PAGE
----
The Military in Sudan and political parties have signed a framework deal that provides for a two-year, civilian-led transition towards elections and would end a standoff triggered by a coup in October 2021.
However, key dissenters, including anti-military protest groups and factions loyal to former leader Omar al-Bashir, who was overthrown in 2019, oppose it.
The initial agreement signed on Monday would limit the military’s formal role to a security and defence council headed by a prime minister, but leaves sensitive issues including transitional justice and security sector reform for further talks.
The deal also stipulates that the military will form part of a new “security and defence council” under the appointed prime minister. The agreement also vows to unify Sudan’s armed forces and impose controls on military-owned companies.
It is the first of at least two planned accords and was signed by Sudan’s two ruling generals, Abdel-Fattah Burhan and Mohammed Hamdan Dagalo, and the leaders from the country’s largest pro-democracy group, Forces of Freedom and Change, at the Republican Palace in Khartoum.
In response to the signing, the pro-democracy Resistance Committee leaders called for demonstrations against the agreement.
They believe that transitional justice and security sector reform must be included in any deal from the start.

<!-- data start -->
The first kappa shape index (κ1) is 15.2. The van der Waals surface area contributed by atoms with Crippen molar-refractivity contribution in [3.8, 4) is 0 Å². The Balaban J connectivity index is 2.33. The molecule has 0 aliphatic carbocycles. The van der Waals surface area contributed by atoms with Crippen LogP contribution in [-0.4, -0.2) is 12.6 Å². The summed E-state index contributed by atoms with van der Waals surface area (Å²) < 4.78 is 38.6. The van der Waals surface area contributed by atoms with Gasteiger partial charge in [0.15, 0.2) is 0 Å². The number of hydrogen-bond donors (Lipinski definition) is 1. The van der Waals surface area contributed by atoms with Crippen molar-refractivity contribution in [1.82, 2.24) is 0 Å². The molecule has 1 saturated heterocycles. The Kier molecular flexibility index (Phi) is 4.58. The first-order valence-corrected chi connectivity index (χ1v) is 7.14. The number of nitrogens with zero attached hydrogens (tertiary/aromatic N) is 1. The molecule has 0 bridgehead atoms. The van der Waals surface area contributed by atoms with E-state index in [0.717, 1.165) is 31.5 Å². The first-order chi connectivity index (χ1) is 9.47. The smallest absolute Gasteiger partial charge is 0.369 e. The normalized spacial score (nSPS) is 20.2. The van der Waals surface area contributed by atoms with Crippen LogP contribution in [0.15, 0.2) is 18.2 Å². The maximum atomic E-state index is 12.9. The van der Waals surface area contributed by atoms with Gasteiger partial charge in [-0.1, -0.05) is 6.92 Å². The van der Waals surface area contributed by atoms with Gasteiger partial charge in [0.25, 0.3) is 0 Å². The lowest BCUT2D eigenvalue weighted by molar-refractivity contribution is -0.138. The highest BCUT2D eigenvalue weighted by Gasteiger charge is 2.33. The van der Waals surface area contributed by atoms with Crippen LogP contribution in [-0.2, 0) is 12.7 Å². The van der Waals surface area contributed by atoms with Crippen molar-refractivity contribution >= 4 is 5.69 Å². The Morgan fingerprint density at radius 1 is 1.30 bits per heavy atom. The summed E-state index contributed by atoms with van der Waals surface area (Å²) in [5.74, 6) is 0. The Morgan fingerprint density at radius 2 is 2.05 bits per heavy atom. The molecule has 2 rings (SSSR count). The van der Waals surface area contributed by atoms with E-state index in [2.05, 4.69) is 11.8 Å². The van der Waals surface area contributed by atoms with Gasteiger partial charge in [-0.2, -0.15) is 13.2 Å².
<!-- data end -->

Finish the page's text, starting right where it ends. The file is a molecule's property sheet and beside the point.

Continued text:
Al Jazeera’s Hiba Morgan, reporting from the Republican Palace, said that anti-military protesters say the deal “doesn’t meet their aspirations” and that they had been “excluded from the talks”.
Protests broke out in at least two areas of Khartoum before the signing ceremony at the presidential palace.
The United States and several other countries on Monday welcomed the signing of the deal.
The US, Norway, Saudi Arabia, the United Arab Emirates and the United Kingdom “welcome the agreement of an initial political framework,” a joint statement issued by the US State Department said.
The military has not appointed a new prime minister since last year’s coup, which halted a power-sharing arrangement between the military and the FFC.
The coup led to more than a year of mass protests against the military and the suspension of billions of dollars in international financial assistance, deepening an economic crisis.